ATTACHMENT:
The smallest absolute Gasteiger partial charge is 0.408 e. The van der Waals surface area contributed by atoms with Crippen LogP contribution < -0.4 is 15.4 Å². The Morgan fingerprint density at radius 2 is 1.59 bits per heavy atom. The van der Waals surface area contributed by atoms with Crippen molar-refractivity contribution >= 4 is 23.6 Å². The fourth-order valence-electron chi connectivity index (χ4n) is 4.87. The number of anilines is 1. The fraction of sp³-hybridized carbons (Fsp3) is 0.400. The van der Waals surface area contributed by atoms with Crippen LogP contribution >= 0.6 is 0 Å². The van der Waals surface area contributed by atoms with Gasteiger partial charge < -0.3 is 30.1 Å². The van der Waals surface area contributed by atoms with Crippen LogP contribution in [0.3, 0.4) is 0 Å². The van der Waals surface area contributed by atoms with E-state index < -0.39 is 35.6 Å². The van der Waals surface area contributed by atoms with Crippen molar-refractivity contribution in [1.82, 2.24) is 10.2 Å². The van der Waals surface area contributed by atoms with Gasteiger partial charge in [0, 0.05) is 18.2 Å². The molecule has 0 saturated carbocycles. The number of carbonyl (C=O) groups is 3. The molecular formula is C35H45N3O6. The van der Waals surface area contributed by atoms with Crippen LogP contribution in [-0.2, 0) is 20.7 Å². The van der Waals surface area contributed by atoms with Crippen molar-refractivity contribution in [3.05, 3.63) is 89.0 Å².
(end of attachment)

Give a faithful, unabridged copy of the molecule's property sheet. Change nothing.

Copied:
The smallest absolute Gasteiger partial charge is 0.408 e. The van der Waals surface area contributed by atoms with Crippen LogP contribution < -0.4 is 15.4 Å². The Morgan fingerprint density at radius 2 is 1.59 bits per heavy atom. The van der Waals surface area contributed by atoms with Crippen molar-refractivity contribution >= 4 is 23.6 Å². The fourth-order valence-electron chi connectivity index (χ4n) is 4.87. The number of anilines is 1. The fraction of sp³-hybridized carbons (Fsp3) is 0.400. The van der Waals surface area contributed by atoms with Crippen LogP contribution >= 0.6 is 0 Å². The van der Waals surface area contributed by atoms with Gasteiger partial charge < -0.3 is 30.1 Å². The van der Waals surface area contributed by atoms with Crippen LogP contribution in [0.3, 0.4) is 0 Å². The van der Waals surface area contributed by atoms with E-state index < -0.39 is 35.6 Å². The van der Waals surface area contributed by atoms with Crippen molar-refractivity contribution in [1.82, 2.24) is 10.2 Å². The van der Waals surface area contributed by atoms with Gasteiger partial charge in [0, 0.05) is 18.2 Å². The molecule has 0 saturated carbocycles. The number of carbonyl (C=O) groups is 3. The molecular formula is C35H45N3O6. The van der Waals surface area contributed by atoms with Crippen LogP contribution in [-0.2, 0) is 20.7 Å². The van der Waals surface area contributed by atoms with Crippen molar-refractivity contribution in [3.05, 3.63) is 89.0 Å².